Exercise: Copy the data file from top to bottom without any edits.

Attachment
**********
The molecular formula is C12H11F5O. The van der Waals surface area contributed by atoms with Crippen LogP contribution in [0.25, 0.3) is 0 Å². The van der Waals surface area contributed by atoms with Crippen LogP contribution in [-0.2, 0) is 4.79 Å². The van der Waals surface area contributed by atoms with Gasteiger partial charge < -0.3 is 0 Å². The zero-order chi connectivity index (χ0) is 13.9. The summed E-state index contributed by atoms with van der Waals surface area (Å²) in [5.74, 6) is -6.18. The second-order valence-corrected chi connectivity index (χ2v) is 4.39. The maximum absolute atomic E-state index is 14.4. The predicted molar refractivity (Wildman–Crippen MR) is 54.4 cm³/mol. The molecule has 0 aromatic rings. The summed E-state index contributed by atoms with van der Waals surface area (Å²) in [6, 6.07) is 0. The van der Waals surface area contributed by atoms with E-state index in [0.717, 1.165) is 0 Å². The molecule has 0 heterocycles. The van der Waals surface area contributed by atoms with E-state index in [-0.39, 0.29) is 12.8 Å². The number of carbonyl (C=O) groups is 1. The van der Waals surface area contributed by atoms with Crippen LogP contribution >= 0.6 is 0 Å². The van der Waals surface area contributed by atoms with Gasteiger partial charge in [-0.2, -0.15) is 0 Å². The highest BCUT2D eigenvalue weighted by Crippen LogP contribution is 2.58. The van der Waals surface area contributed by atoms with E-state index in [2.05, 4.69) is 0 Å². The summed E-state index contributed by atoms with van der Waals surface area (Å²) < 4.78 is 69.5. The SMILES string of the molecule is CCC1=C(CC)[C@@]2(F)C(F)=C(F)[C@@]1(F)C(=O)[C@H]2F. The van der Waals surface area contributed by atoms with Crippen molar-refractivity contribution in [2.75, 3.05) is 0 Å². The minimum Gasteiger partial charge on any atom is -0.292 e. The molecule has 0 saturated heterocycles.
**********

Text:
The molecular formula is C12H11F5O. The van der Waals surface area contributed by atoms with Crippen LogP contribution in [0.25, 0.3) is 0 Å². The van der Waals surface area contributed by atoms with Crippen LogP contribution in [-0.2, 0) is 4.79 Å². The van der Waals surface area contributed by atoms with Gasteiger partial charge < -0.3 is 0 Å². The zero-order chi connectivity index (χ0) is 13.9. The summed E-state index contributed by atoms with van der Waals surface area (Å²) in [5.74, 6) is -6.18. The second-order valence-corrected chi connectivity index (χ2v) is 4.39. The maximum absolute atomic E-state index is 14.4. The predicted molar refractivity (Wildman–Crippen MR) is 54.4 cm³/mol. The molecule has 0 aromatic rings. The summed E-state index contributed by atoms with van der Waals surface area (Å²) in [6, 6.07) is 0. The van der Waals surface area contributed by atoms with E-state index in [0.717, 1.165) is 0 Å². The molecule has 0 heterocycles. The van der Waals surface area contributed by atoms with E-state index in [-0.39, 0.29) is 12.8 Å². The number of carbonyl (C=O) groups is 1. The van der Waals surface area contributed by atoms with Crippen LogP contribution >= 0.6 is 0 Å². The van der Waals surface area contributed by atoms with Gasteiger partial charge in [-0.2, -0.15) is 0 Å². The highest BCUT2D eigenvalue weighted by Crippen LogP contribution is 2.58. The van der Waals surface area contributed by atoms with E-state index in [2.05, 4.69) is 0 Å². The summed E-state index contributed by atoms with van der Waals surface area (Å²) < 4.78 is 69.5. The SMILES string of the molecule is CCC1=C(CC)[C@@]2(F)C(F)=C(F)[C@@]1(F)C(=O)[C@H]2F. The van der Waals surface area contributed by atoms with Crippen molar-refractivity contribution in [2.75, 3.05) is 0 Å². The minimum Gasteiger partial charge on any atom is -0.292 e. The molecule has 0 saturated heterocycles.